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Thursday, June 16, 2011 04:18 pm

Allen in top form in Midnight in Paris


Owen Wilson and Rachel McAdams in Midnight in Paris.

A longing for another time has never been far from many of Woody Allen’s films. Many of his movies take place in a past (Radio Days, Bullets Over Broadway) that’s recreated, if not idyllically, then certainly with rose-colored glasses. His latest, Midnight in Paris, examines Allen’s longing for the past. His onscreen surrogate gets to experience what life was like in the City of Light during the 1920s, only to find that perhaps he doesn’t quite belong in the era he’s obsessed over.

Gil (Owen Wilson) is the romantic in question, a screenwriter from Hollywood visiting Paris with his fiancée Inez (Rachel McAdams). While he’s enamored with the city’s history and longs to live there, she’s far too busy planning their wedding and having her head turned by a pompous intellectual (Michael Sheen). One night, Gil goes for a walk to clear his head and stops to catch his breath, only to find an antique Peugeot pull up and offer him a ride. He impulsively gets in the car and soon finds himself at a rollicking party, rubbing shoulders with Scott and Zelda Fitzgerald, who introduce him to Luis Bunuel and Cole Porter, among others. Gil wakes up the next morning thinking it was all a dream, yet he returns to the magical spot, is transported once more and he soon finds other members of the Lost Generation, meeting Ernest Hemingway, Gertrude Stein and Salvador Dali, among others.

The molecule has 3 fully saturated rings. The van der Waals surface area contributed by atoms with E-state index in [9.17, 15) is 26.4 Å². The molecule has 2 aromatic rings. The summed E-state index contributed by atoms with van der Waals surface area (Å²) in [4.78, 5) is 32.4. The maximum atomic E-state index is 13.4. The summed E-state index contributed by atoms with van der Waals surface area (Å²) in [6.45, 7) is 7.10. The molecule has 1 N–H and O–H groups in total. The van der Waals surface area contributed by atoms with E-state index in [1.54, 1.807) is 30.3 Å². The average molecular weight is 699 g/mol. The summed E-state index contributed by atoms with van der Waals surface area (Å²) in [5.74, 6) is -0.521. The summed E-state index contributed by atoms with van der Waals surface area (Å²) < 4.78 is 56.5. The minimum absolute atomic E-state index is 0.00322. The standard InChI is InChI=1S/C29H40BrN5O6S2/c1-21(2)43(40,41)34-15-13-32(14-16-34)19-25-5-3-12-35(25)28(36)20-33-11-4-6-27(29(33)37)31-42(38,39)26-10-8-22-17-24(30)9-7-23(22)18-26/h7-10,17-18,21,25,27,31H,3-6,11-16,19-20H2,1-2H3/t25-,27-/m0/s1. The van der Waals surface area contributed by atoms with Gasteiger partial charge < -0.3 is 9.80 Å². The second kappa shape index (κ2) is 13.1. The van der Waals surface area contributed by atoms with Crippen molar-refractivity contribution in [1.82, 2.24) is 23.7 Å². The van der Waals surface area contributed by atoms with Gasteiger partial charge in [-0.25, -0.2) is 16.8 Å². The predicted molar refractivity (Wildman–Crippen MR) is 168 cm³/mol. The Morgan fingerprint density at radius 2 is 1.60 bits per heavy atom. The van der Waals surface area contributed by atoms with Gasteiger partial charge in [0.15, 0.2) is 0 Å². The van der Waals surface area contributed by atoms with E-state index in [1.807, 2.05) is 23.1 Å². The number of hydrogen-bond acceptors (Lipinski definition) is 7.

This is Allen’s most charming film in years. He renders his artistic heroes in a positive light but resists the temptation to portray them as larger than life. He’s able to generate plenty of laughs by slightly exaggerating these artists’ eccentricities, yet he never makes them the butt of the joke. Wilson is surprisingly good, his boyish awkwardness being a nice balance to the intensity of his literary heroes.

Allen’s film is a valentine to Paris and all of the romance and possibilities it embodies. While his perception of the past remains idealistic, there is a sense that he’s acknowledged that there’s no time like the present to generate, if not great art, then personal experiences that will be worth recalling in years to come.

Contact Chuck Koplinski at ckoplinski@usd116.org.

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